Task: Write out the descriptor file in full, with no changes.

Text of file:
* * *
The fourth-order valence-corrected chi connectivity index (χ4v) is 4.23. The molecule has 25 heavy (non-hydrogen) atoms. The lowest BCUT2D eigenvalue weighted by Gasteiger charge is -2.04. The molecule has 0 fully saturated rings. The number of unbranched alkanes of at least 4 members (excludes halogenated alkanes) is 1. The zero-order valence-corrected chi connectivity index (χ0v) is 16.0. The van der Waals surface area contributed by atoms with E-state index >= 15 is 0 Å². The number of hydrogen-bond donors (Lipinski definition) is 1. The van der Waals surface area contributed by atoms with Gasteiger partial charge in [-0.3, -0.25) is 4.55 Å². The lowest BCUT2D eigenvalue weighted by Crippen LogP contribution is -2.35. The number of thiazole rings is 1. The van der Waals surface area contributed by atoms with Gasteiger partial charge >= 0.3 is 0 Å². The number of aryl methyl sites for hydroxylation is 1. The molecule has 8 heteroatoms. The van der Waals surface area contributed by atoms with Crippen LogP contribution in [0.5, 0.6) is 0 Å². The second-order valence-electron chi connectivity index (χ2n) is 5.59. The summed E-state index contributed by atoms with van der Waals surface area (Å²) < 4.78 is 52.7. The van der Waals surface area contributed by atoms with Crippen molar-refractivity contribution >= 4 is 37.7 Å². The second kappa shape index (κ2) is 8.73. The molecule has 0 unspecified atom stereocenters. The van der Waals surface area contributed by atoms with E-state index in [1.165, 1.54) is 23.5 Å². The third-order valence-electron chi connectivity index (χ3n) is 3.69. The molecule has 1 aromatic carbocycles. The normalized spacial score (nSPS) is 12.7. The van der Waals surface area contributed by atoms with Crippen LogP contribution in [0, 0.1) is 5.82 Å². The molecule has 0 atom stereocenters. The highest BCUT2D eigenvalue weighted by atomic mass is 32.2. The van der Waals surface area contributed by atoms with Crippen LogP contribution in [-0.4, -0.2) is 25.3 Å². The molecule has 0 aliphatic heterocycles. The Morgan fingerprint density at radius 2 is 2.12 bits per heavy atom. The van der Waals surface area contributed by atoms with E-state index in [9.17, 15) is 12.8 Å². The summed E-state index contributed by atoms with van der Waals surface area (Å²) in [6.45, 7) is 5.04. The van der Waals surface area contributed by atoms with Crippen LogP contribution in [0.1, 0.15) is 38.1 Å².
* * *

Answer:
The fourth-order valence-corrected chi connectivity index (χ4v) is 4.23. The molecule has 25 heavy (non-hydrogen) atoms. The lowest BCUT2D eigenvalue weighted by Gasteiger charge is -2.04. The molecule has 0 fully saturated rings. The number of unbranched alkanes of at least 4 members (excludes halogenated alkanes) is 1. The zero-order valence-corrected chi connectivity index (χ0v) is 16.0. The van der Waals surface area contributed by atoms with E-state index >= 15 is 0 Å². The number of hydrogen-bond donors (Lipinski definition) is 1. The van der Waals surface area contributed by atoms with Gasteiger partial charge in [-0.3, -0.25) is 4.55 Å². The lowest BCUT2D eigenvalue weighted by Crippen LogP contribution is -2.35. The number of thiazole rings is 1. The van der Waals surface area contributed by atoms with Gasteiger partial charge >= 0.3 is 0 Å². The number of aryl methyl sites for hydroxylation is 1. The molecule has 8 heteroatoms. The van der Waals surface area contributed by atoms with Crippen LogP contribution in [0.5, 0.6) is 0 Å². The second-order valence-electron chi connectivity index (χ2n) is 5.59. The summed E-state index contributed by atoms with van der Waals surface area (Å²) < 4.78 is 52.7. The van der Waals surface area contributed by atoms with Crippen molar-refractivity contribution >= 4 is 37.7 Å². The second kappa shape index (κ2) is 8.73. The molecule has 0 unspecified atom stereocenters. The van der Waals surface area contributed by atoms with E-state index in [1.165, 1.54) is 23.5 Å². The third-order valence-electron chi connectivity index (χ3n) is 3.69. The molecule has 1 aromatic carbocycles. The normalized spacial score (nSPS) is 12.7. The van der Waals surface area contributed by atoms with Crippen LogP contribution in [0, 0.1) is 5.82 Å². The molecule has 0 atom stereocenters. The highest BCUT2D eigenvalue weighted by atomic mass is 32.2. The van der Waals surface area contributed by atoms with Crippen LogP contribution in [-0.4, -0.2) is 25.3 Å². The molecule has 0 aliphatic heterocycles. The Morgan fingerprint density at radius 2 is 2.12 bits per heavy atom. The van der Waals surface area contributed by atoms with E-state index in [9.17, 15) is 12.8 Å². The summed E-state index contributed by atoms with van der Waals surface area (Å²) in [6.45, 7) is 5.04. The van der Waals surface area contributed by atoms with Crippen LogP contribution in [0.1, 0.15) is 38.1 Å².